Jordan Bell sat in the locker room, some 30 minutes after his Oregon Ducks defeated Michigan 69-68 on Thursday to reach the Elite Eight for the second year in a row.
The time to field media questions was almost up, the Sprint Center’s locker room doors about to shut. He wasn’t dwelling on his 16-point, 13-rebound performance. Bell was locked in on the Kansas-Purdue game playing on a television behind a table bearing the team’s postgame meal, scouting Oregon’s next opponent — which turned out to be the Jayhawks after their 98-66 victory. Oregon and Kansas will play at 7:49 p.m. Saturday.
“This game’s coming so quick, so just watch this game right here, focus on people’s tendencies, flaws,” said Bell, watching as Kansas freshman Josh Jackson took the ball to the rim about 8 minutes into the game. “Don’t leave him open — that’s a dunk! Learn not to do stuff like that.”
Hours earlier, Bell had stepped onto the court with a mission to grab as many boards as he could and spark Oregon’s offense. He was so successful with the former task that Michigan could only get in the paint for 14 attempts in the first half, forcing the Wolverines to let loose beyond the arc to little success (5 for 14 on three-point attempts).
“It’s difficult in that defense to (go inside more),” Michigan coach John Beilein said. “Jordan Bell is a great defensive player. We tried to do that a little earlier with (Moritz Wagner, who was 2 for 8 shooting in the first half). Didn’t work out so well.”
Bell was successful enough with the latter task that he had nine defensive rebounds in the game, off which the Ducks scored 11 points. Six of those came on a pair of three-pointers from Dillon Brooks, whose final attempt gave Oregon a 50-44 lead with just over 13 minutes remaining in the game.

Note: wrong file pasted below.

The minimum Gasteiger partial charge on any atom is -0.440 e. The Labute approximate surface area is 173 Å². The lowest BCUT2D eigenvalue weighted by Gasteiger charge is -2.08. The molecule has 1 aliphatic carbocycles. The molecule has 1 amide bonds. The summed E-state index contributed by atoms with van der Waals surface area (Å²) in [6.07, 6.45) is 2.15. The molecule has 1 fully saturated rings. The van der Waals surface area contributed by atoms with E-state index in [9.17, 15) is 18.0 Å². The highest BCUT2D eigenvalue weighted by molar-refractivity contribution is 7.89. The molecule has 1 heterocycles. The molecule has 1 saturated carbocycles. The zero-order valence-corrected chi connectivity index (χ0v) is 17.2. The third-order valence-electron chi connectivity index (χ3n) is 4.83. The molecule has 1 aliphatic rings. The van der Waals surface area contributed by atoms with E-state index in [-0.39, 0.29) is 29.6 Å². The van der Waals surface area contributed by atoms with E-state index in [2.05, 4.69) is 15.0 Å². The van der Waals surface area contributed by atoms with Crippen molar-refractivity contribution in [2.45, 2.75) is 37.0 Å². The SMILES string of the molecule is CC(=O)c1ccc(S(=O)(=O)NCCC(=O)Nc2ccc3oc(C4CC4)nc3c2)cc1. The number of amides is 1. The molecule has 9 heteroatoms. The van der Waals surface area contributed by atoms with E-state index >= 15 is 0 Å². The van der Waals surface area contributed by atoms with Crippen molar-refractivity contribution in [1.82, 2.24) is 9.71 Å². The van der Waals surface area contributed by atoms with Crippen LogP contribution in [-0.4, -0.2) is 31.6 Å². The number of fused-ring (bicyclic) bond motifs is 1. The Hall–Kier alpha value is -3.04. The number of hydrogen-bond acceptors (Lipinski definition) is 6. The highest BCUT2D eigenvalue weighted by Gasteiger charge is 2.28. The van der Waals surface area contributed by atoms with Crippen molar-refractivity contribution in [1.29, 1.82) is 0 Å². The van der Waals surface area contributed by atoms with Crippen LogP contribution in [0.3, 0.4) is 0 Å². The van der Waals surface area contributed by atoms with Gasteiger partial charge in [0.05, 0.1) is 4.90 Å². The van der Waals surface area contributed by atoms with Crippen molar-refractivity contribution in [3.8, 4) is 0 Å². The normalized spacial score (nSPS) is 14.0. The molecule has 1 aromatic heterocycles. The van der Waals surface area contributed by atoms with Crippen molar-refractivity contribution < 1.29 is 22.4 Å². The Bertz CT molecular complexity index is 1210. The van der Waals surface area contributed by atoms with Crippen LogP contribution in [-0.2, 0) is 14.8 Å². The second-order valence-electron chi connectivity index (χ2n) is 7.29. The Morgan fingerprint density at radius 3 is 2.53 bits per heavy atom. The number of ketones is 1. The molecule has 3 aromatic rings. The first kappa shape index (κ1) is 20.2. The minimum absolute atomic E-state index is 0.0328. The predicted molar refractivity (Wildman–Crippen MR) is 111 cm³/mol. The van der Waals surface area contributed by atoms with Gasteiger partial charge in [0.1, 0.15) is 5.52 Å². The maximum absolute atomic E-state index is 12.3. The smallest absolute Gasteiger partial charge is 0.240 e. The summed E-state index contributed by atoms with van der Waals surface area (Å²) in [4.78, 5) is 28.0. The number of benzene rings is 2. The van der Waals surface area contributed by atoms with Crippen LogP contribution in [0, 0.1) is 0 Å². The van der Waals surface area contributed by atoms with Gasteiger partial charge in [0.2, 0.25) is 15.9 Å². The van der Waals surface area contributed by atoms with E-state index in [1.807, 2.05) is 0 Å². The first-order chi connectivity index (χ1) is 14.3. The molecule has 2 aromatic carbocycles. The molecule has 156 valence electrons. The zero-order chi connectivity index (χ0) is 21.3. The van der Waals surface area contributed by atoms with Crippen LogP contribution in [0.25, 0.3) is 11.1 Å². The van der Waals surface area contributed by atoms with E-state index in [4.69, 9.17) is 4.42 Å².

But that lead, the largest both teams ever had in the game, didn’t hold. The first half featured eight ties and eight lead changes, and by the final buzzer the lead had changed hands eight more times, including four times in the final 4 minutes.
“We got down four there and the guys could have given into it,” Oregon coach Dana Altman said. “They didn’t. They fought their way back. Shows you what kind of competitive spirit they’ve got.”
Oregon, which led most of the second half, fell behind 68-65 with 2 minutes remaining. Bell hit a putback to cut the deficit to one, right after saving Dylan Ennis’ errant free throw attempt. Oregon was only 9 for 16 on free throws.
After a miss by Michigan’s Derrick Walton, the Ducks took the lead on Tyler Dorsey’s maneuver at the basket with 1:08 remaining.
Oregon had a chance to pad its lead with 14.9 seconds remaining but Ennis missed the front end of a one-and-one.
Bell wasn’t there this time. Michigan got the rebound, and after an Oregon foul with 9.4 seconds remaining — the Wolverines weren’t in the bonus — the final play came down to Walton, the point guard who finished with 20 points. The shot fell short and Bell secured the rebound as time expired.
Dorsey got the hot hand for Oregon. He’d already been on fire, entering the game with five straight games of 20 or more points. He finished the first half with 12 points, including three-pointers on successive possessions, and added eight more in the second half to keep his streak going.
Zak Irvin had 19 points, 14 of them in the second half, and eight rebounds for Michigan. The Wolverines were sloppy in the first half, committing seven turnovers. They’d entered the game leading the nation in fewest turnovers per game at 9.2.
Oregon, which won the first NCAA championship in 1939, hasn’t played in a Final Four since. The Ducks are one victory away.
“I’m getting old and you don’t know how many years you have left and you have to be lucky,” said Altman,58. “That shot could have went in it could have been John Beilein and the Michigan players up here. That’s how tight that game was and it could have went either way. … We’ve just been really fortunate. We’ve got good players and guys that are unselfish.”
The Star’s Blair Kerkhoff contributed to this report.